And although the Americas director, Bert Beaulieu, swears that the agency is not interested in information on U.S. citizens, civil liberties activists are not so sure.
Turns out private citizens aren't the only ones worried about the government spying on them. Even chemicals companies had their doubts, although they are getting more cooperative:
The NGA says it is working to build trust with the public and with private companies.Hello? Since when are environmental crimes considered to be "proprietary information?"
Before Sept. 11, for instance, chemical plants and other critical sites weren't as cooperative as they are today, out of fear that aerial photographs might be shared with federal environmental regulators. NGA officials say the Homeland Security Department has been careful to protect proprietary information.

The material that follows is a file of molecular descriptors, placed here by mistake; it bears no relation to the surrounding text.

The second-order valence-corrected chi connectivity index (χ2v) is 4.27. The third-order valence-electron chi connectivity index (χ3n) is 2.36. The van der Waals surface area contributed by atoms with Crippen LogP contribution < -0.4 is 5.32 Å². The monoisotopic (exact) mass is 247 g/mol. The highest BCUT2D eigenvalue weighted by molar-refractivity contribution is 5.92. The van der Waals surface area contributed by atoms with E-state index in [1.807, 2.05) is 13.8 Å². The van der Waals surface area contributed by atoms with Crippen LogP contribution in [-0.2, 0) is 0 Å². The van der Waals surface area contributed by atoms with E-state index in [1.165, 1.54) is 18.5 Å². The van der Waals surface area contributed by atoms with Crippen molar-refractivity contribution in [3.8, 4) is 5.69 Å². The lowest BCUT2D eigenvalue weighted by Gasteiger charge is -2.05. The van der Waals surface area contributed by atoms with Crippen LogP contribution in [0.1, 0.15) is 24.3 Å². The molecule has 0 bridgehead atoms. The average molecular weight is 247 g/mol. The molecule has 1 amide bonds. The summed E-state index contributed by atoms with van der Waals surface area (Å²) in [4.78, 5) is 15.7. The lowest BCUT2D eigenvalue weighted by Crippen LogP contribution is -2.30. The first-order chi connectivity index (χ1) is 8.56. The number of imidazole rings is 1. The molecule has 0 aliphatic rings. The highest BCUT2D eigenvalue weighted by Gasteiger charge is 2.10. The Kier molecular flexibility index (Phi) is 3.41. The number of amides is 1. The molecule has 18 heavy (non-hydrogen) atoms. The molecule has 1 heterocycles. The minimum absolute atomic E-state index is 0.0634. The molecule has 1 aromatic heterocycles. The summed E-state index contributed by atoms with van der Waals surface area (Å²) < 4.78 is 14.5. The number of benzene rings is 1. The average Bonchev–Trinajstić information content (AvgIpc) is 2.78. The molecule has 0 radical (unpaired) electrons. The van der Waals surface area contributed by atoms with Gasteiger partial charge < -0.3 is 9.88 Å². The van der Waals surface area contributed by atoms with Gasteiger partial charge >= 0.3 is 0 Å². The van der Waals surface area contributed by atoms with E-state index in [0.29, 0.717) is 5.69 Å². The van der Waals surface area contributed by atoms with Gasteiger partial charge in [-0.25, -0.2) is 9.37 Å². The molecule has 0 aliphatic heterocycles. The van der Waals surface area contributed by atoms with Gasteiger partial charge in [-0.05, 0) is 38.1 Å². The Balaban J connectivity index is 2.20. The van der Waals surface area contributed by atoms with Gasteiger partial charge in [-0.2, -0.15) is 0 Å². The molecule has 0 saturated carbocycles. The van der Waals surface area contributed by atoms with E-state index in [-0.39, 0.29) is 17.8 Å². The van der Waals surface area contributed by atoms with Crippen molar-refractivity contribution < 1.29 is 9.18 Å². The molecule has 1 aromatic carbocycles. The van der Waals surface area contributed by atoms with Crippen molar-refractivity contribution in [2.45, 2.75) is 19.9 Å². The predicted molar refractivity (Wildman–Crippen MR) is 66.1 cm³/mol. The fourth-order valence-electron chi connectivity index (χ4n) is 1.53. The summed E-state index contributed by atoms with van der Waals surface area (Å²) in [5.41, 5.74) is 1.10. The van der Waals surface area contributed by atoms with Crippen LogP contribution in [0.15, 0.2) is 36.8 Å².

But never fear, "What if NGA analysts were to see an environmental crime?
"I don't think any of my people know enough to know an environmental crime," Beaulieu said."
Well, that's reassuring.
Personally, however, I think this technology could be put to much better use and save a lot more lives -- by locating every trench being dug in the United States and reporting them to OSHA if they're not being properly shored or protected.